Skip to comments.'Meteorite' Hits Girl
Posted on 08/27/2002 11:50:09 AM PDT by blam
Tuesday, 27 August, 2002, 12:27 GMT 13:27 UK
'Meteorite' hits girl
Siobhan Cowton: "I saw it fall from above roof height"
The odds against being hit by a meteorite are billions to one - but a teenager in North Yorkshire may have had one land on her foot. Siobhan Cowton, 14, was getting into the family car outside her Northallerton home at 1030 BST on Thursday when a stone fell on her from the sky.
This does not happen very often in Northallerton
Noticing it was "quite hot", she showed it to her father Niel.
The family now plan to have the stone analysed by scientists at Durham University.
"I saw it fall from above roof height," Siobhan told BBC News Online.
"It looked very unusual, with a bubbled surface and tiny indentations like volcanic lava.
"It was shiny on one side and looked rusty as if it contained iron.
"I've seen shooting stars before - but nothing like this. This does not happen very often in Northallerton."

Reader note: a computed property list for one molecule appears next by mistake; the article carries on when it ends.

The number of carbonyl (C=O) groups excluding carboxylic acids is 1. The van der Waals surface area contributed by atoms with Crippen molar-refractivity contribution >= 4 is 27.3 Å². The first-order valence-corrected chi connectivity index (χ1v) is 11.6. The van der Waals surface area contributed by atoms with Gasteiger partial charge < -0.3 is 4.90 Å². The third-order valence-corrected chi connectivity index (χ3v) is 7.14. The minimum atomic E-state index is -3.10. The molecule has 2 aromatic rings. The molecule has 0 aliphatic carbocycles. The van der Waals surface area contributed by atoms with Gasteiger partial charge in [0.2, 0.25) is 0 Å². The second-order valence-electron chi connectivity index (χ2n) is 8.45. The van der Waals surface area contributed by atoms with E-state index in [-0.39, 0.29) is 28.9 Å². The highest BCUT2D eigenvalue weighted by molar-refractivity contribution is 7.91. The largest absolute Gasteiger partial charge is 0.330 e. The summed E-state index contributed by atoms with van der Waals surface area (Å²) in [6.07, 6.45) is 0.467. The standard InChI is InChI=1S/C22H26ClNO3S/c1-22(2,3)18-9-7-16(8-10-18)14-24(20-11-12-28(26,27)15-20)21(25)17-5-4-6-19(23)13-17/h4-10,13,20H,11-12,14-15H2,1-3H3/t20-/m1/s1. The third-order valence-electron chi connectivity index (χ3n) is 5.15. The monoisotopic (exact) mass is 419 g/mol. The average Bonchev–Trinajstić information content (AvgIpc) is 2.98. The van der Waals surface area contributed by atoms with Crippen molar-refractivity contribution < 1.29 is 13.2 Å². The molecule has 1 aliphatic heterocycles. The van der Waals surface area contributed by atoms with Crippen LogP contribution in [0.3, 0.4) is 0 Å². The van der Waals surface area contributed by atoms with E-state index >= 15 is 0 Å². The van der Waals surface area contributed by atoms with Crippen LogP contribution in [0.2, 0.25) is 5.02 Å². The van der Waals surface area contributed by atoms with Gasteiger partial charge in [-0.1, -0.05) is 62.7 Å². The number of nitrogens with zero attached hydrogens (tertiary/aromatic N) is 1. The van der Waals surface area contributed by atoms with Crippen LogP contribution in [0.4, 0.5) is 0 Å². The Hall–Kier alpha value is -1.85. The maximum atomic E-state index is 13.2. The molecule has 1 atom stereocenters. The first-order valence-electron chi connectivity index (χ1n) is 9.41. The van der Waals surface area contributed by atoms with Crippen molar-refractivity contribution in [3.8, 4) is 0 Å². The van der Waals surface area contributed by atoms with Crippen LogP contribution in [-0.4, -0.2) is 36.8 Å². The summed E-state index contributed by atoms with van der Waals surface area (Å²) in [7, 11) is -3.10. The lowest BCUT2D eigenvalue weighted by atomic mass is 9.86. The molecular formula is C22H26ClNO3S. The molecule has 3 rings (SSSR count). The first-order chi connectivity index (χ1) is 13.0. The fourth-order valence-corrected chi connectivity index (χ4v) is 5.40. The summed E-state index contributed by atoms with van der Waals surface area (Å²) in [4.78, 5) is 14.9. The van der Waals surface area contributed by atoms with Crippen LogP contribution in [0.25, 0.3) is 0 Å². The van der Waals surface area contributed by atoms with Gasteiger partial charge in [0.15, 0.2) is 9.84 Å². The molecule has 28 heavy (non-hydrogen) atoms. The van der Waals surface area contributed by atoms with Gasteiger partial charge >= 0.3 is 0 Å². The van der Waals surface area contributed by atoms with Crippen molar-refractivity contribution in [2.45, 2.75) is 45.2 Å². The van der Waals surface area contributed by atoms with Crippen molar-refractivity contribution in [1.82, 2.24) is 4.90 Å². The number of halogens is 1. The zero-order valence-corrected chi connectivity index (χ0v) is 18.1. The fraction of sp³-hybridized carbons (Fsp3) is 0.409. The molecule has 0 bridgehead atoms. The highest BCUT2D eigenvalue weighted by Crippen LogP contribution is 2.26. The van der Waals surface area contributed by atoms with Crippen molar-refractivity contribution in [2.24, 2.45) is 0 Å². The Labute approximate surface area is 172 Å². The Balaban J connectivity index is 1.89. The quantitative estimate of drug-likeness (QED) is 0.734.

Mr Cowton, 45, told BBC News Online he would take the stone to be analysed himself.
The stone may have come from Mars
"It is not going to leave my sight because it is a very rare find," he said.
"It is worth a lot to Siobhan.
"We will have it mounted in a glass presentation case so she can keep it for the rest of her life.
"After all it is not every day you get hit by a meteorite.
"The odds of winning the Lottery are better."
The stone could have come from Mars, according to expert on Earth impacts Dr Benny Peiser, of Liverpool John Moores University.
"It could be billions of years old and come from the earliest formation of the solar system," he told the Daily Mail newspaper.
Most meteors are between five and 60 centimetres (1.95 in and 1 ft 11.5 in) long, according to Durham University physical geography lecturer Dr Ben Horton.
"Sometimes they have shallow depressions and cavities," he said.
Not likely, if true that chunk of ferous will be in a museum somewhere probably and they'll pocket a check.
If it IS a meteor, shouldn't it have past through her foot on it's way to making a crater about 2 feet across?
...and it could have come from any number of other places, too. What gives with that inference?
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